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Strong Ethanol Production Hurts Margins

Ethanol Production Hurts Margins

Ethanol prices dropped to long-term lows this week, causing profit margins to fall at DTN's hypothetical ethanol plant. (DTN file photo)

OMAHA (DTN) -- Profit margins at DTN's Neeley Biofuels hypothetical ethanol plant have deteriorated significantly in the past month, as ethanol production in the United States has ramped up and ethanol prices hit long-term lows.

Since our last update of the hypothetical 50-million-gallon plant in South Dakota, the net margin without debt service has fallen dramatically from 20 cents per gallon on Aug. 13, to just 8 cents on Wednesday. Margins including debt service came in at a net loss of 23.4 cents, compared to a net loss of 11.7 cents on Aug. 13. Most ethanol plants are not paying debt service.

DTN Analyst Rick Kment said margins have weakened because of strong ethanol production and price pressure in corn markets.

"The focus on continued strong ethanol production as well as price pressure that has developed in corn markets is likely to limit any significant additional support through the ethanol market in the near future," he said. "The lack of support in ethanol markets is likely to continue to keep margins weak over the near future."

With a large corn crop expected through the fall, he said, additional short-term pressure is likely to develop in corn and ethanol prices.

Ethanol futures are already at long-term lows with ethanol trading at $1.25 per gallon on Wednesday. That was a dramatic drop from our August update when the ethanol price received by the hypothetical plant was $1.53.

Pavel Molchanov, senior vice president and equity research analyst at Raymond James and Associates, said the price spread between ethanol and gasoline, which traded at $2 per gallon on Wednesday, is something not often seen in the market.

"Fundamentally, the problem is with depressed ethanol pricing," he said.

"This level of discount is virtually unheard of. What this indicates is that the market is seriously oversupplied. As you know, the Renewable Fuels Standard sets a floor for domestic ethanol consumption, but the industry is producing well in excess of that. Most of the surplus goes for export, but because of the various trade conflicts -- especially, but not solely, with China -- export volumes have faced pressure. That's really the issue here."

In August, ethanol margins at Neeley Biofuels received a bump from USDA's hike in corn yields and production.

The dip in margins in our latest update came despite a drop in the corn price paid by the hypothetical plant, from $3.57 per bushel to $3.45. In addition, margins were hit when the price received for dried distillers grains at Neeley Biofuels dropped from $130 per ton to $125.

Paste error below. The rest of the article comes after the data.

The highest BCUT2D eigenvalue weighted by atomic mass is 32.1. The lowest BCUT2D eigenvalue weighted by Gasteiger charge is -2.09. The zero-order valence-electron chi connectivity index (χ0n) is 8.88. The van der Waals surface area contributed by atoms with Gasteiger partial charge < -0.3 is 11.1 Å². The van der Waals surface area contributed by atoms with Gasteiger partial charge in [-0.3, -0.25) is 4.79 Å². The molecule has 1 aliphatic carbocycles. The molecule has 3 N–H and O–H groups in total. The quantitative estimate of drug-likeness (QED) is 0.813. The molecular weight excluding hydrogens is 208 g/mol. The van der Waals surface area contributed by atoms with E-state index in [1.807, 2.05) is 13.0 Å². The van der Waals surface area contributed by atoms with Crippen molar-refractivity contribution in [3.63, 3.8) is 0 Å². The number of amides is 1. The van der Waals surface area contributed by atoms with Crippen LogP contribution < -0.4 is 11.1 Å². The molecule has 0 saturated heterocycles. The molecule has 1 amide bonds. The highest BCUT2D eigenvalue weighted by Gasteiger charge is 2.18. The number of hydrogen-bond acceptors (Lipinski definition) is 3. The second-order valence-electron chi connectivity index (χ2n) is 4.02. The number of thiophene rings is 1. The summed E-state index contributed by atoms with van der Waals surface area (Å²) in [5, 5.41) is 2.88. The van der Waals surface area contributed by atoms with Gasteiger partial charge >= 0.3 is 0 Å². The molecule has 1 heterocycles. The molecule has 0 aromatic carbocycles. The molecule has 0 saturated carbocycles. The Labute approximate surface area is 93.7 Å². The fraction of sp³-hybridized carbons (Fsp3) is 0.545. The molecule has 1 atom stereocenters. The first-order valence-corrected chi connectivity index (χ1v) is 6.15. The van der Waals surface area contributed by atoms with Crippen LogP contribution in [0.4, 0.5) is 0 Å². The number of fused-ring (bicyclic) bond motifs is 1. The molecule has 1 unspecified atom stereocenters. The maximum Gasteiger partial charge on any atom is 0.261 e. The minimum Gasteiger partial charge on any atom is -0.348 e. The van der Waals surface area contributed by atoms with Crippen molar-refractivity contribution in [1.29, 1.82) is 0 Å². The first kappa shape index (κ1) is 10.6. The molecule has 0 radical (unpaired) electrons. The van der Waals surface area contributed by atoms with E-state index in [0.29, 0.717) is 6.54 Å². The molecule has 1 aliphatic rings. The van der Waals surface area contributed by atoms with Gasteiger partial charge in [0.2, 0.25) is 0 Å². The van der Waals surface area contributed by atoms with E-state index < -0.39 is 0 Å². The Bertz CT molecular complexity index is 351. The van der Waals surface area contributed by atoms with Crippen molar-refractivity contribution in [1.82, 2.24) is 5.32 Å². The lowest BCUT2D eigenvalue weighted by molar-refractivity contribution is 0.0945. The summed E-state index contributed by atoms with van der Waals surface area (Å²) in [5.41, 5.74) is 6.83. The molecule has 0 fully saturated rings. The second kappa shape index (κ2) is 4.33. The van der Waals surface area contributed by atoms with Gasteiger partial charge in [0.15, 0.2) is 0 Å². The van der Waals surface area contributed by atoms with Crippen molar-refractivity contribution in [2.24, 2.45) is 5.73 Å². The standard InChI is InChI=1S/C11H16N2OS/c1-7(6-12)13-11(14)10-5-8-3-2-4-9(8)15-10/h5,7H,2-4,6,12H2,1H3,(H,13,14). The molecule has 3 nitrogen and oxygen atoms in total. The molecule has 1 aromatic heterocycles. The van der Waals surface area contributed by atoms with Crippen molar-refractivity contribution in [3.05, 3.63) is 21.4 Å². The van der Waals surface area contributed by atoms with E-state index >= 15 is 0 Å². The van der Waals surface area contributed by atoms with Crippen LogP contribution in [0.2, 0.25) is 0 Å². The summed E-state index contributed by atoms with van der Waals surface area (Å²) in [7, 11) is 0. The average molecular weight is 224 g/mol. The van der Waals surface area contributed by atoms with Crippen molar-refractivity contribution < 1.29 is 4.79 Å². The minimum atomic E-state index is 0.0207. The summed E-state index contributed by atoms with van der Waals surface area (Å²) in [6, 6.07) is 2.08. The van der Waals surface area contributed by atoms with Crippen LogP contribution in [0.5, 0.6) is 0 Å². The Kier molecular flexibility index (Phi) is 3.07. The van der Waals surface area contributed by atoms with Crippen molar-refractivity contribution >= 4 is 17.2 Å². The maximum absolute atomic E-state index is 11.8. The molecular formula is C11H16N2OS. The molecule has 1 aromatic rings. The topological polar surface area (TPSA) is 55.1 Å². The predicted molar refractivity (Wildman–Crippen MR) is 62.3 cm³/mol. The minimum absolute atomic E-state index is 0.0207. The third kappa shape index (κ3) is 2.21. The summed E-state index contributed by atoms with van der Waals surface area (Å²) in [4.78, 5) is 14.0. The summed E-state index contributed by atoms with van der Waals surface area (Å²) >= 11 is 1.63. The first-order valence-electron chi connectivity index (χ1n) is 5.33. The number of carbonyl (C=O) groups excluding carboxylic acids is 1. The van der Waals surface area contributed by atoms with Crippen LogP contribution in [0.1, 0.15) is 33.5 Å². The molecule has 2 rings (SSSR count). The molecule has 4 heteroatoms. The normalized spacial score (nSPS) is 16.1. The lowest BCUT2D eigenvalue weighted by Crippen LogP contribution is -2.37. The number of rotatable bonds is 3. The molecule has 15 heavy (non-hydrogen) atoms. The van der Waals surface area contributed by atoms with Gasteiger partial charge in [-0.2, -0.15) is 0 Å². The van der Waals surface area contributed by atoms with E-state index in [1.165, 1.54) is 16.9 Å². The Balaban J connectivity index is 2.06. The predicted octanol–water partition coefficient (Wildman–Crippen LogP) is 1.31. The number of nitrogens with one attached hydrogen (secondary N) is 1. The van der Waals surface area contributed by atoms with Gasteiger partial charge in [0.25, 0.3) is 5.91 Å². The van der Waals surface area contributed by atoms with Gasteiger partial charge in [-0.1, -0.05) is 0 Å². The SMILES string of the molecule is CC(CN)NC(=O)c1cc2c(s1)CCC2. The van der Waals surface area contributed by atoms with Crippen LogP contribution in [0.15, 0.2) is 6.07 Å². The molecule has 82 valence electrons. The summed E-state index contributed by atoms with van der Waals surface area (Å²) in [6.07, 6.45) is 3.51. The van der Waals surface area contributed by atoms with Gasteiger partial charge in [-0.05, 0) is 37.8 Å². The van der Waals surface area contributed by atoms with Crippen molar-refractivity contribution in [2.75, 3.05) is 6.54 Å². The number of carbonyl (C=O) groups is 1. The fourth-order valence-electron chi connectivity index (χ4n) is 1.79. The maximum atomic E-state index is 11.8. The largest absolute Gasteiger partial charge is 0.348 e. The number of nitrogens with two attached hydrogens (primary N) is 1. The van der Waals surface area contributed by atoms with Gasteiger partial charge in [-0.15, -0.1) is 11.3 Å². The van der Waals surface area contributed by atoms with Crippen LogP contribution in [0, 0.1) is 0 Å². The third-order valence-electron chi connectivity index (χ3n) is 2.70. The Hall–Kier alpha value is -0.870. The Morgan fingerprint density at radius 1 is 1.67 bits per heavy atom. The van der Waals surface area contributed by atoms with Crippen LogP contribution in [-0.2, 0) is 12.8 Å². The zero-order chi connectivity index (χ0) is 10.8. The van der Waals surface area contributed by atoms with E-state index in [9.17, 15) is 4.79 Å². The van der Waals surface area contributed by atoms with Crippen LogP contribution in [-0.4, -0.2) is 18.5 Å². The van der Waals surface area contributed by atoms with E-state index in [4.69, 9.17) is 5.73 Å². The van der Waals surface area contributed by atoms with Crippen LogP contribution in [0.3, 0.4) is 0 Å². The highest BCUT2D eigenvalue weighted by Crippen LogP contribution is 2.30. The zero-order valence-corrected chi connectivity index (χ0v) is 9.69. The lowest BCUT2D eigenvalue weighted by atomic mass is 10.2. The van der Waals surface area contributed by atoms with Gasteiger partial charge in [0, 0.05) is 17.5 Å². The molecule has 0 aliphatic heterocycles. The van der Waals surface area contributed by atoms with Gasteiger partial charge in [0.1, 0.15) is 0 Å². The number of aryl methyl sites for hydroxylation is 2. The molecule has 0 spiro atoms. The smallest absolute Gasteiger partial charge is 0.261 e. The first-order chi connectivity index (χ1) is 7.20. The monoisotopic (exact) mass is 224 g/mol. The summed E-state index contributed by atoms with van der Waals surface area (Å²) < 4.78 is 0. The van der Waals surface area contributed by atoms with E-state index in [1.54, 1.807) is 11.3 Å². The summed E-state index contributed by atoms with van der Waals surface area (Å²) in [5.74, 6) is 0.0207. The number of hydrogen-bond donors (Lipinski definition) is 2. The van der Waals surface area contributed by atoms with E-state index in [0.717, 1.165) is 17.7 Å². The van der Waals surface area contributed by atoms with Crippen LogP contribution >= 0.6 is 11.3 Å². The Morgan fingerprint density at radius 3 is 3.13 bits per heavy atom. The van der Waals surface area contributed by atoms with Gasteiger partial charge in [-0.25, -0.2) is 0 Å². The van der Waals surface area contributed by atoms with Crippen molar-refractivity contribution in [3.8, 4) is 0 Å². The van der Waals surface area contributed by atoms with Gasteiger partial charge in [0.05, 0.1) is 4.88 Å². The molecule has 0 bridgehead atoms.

The market for DDG exports to China remains largely closed off to producers in the United States after the Chinese slapped anti-dumping duties and tariffs on American ethanol producers.

DTN's hypothetical ethanol plant turned in a solid performance in June with some of its highest margins of 2018, with losses in the corn market.

DTN established Neeley Biofuels in DTN's ProphetX Ethanol Edition as a way of tracking ethanol industry profitability. Using the real-time, commodity price data that flows into the "corn crush" in ProphetX and some industry-average figures for interest costs, labor and overhead, DTN is able to track current profits. It also tracks how much Neeley Biofuels would make or lose under an infinite number of "what-if" scenarios.

DTN uses industry-average figures from Iowa State University economist David Swenson. Included in the figures are annual labor and management costs, transportation costs, debt-servicing costs, depreciation and maintenance costs. Even though Neeley Biofuels is paying debt-service and depreciation costs on its plant, many real plants are not in debt.

Also, it should be noted the calculations include all other costs such as chemicals and yeasts, electricity, denaturant and water. While DTN uses natural gas spot prices for these updates, many ethanol plants lock in prices on the futures market, so they are not as vulnerable to natural gas market volatility.

Todd Neeley can be reached at todd.neeley@dtn.com

Follow him on Twitter @toddneeleyDTN

(CZ/BAS)

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